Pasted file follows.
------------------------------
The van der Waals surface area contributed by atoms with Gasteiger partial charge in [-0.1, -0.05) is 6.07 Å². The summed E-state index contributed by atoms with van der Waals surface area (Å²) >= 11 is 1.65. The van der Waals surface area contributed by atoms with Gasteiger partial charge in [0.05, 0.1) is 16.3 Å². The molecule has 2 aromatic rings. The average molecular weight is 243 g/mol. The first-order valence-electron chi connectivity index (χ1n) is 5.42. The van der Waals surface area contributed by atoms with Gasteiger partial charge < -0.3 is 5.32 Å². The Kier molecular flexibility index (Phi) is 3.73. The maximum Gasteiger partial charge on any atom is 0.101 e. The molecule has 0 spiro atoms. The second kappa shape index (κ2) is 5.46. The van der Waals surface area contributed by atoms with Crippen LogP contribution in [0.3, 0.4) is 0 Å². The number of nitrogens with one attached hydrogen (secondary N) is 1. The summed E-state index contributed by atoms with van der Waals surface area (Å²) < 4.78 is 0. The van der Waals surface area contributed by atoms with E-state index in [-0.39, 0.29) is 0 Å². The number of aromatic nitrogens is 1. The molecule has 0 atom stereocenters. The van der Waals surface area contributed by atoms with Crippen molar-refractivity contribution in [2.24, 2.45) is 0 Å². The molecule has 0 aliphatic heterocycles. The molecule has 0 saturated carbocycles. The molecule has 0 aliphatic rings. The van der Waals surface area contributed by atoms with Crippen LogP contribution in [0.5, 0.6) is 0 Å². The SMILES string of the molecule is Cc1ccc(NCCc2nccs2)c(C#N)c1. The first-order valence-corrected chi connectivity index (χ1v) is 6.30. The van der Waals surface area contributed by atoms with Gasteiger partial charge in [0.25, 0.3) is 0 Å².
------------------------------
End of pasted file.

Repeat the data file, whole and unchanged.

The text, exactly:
The van der Waals surface area contributed by atoms with Gasteiger partial charge in [-0.1, -0.05) is 6.07 Å². The summed E-state index contributed by atoms with van der Waals surface area (Å²) >= 11 is 1.65. The van der Waals surface area contributed by atoms with Gasteiger partial charge in [0.05, 0.1) is 16.3 Å². The molecule has 2 aromatic rings. The average molecular weight is 243 g/mol. The first-order valence-electron chi connectivity index (χ1n) is 5.42. The van der Waals surface area contributed by atoms with Gasteiger partial charge < -0.3 is 5.32 Å². The Kier molecular flexibility index (Phi) is 3.73. The maximum Gasteiger partial charge on any atom is 0.101 e. The molecule has 0 spiro atoms. The second kappa shape index (κ2) is 5.46. The van der Waals surface area contributed by atoms with Crippen LogP contribution in [0.3, 0.4) is 0 Å². The number of nitrogens with one attached hydrogen (secondary N) is 1. The summed E-state index contributed by atoms with van der Waals surface area (Å²) < 4.78 is 0. The van der Waals surface area contributed by atoms with E-state index in [-0.39, 0.29) is 0 Å². The number of aromatic nitrogens is 1. The molecule has 0 atom stereocenters. The van der Waals surface area contributed by atoms with Crippen molar-refractivity contribution in [2.24, 2.45) is 0 Å². The molecule has 0 aliphatic heterocycles. The molecule has 0 saturated carbocycles. The molecule has 0 aliphatic rings. The van der Waals surface area contributed by atoms with Crippen LogP contribution in [0.5, 0.6) is 0 Å². The SMILES string of the molecule is Cc1ccc(NCCc2nccs2)c(C#N)c1. The first-order valence-corrected chi connectivity index (χ1v) is 6.30. The van der Waals surface area contributed by atoms with Gasteiger partial charge in [0.25, 0.3) is 0 Å².